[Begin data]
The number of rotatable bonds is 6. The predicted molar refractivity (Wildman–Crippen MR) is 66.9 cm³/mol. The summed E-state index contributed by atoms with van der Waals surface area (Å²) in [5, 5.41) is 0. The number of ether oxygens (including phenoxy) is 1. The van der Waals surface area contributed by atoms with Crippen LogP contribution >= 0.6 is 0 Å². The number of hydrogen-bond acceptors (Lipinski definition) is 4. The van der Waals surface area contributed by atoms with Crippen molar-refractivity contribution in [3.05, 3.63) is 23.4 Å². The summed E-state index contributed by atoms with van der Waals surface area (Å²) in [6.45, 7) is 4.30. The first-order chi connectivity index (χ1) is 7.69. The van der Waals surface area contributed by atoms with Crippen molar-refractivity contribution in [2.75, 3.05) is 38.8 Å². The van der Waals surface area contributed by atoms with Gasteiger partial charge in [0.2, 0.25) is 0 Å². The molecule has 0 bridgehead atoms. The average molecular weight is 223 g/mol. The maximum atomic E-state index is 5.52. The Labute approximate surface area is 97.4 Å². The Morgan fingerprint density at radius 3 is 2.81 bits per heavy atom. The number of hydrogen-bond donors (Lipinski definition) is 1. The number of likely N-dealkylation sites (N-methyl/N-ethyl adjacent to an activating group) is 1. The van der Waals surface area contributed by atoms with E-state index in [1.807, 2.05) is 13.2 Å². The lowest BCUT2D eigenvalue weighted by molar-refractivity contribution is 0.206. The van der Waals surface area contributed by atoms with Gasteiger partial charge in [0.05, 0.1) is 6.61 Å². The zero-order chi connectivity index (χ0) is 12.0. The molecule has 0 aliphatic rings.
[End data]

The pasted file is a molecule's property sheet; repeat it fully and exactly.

The number of rotatable bonds is 6. The predicted molar refractivity (Wildman–Crippen MR) is 66.9 cm³/mol. The summed E-state index contributed by atoms with van der Waals surface area (Å²) in [5, 5.41) is 0. The number of ether oxygens (including phenoxy) is 1. The van der Waals surface area contributed by atoms with Crippen LogP contribution >= 0.6 is 0 Å². The number of hydrogen-bond acceptors (Lipinski definition) is 4. The van der Waals surface area contributed by atoms with Crippen molar-refractivity contribution in [3.05, 3.63) is 23.4 Å². The summed E-state index contributed by atoms with van der Waals surface area (Å²) in [6.45, 7) is 4.30. The first-order chi connectivity index (χ1) is 7.69. The van der Waals surface area contributed by atoms with Crippen molar-refractivity contribution in [2.75, 3.05) is 38.8 Å². The van der Waals surface area contributed by atoms with Gasteiger partial charge in [0.2, 0.25) is 0 Å². The molecule has 0 bridgehead atoms. The average molecular weight is 223 g/mol. The maximum atomic E-state index is 5.52. The Labute approximate surface area is 97.4 Å². The Morgan fingerprint density at radius 3 is 2.81 bits per heavy atom. The number of hydrogen-bond donors (Lipinski definition) is 1. The number of likely N-dealkylation sites (N-methyl/N-ethyl adjacent to an activating group) is 1. The van der Waals surface area contributed by atoms with E-state index in [1.807, 2.05) is 13.2 Å². The lowest BCUT2D eigenvalue weighted by molar-refractivity contribution is 0.206. The van der Waals surface area contributed by atoms with Gasteiger partial charge in [0.05, 0.1) is 6.61 Å². The zero-order chi connectivity index (χ0) is 12.0. The molecule has 0 aliphatic rings.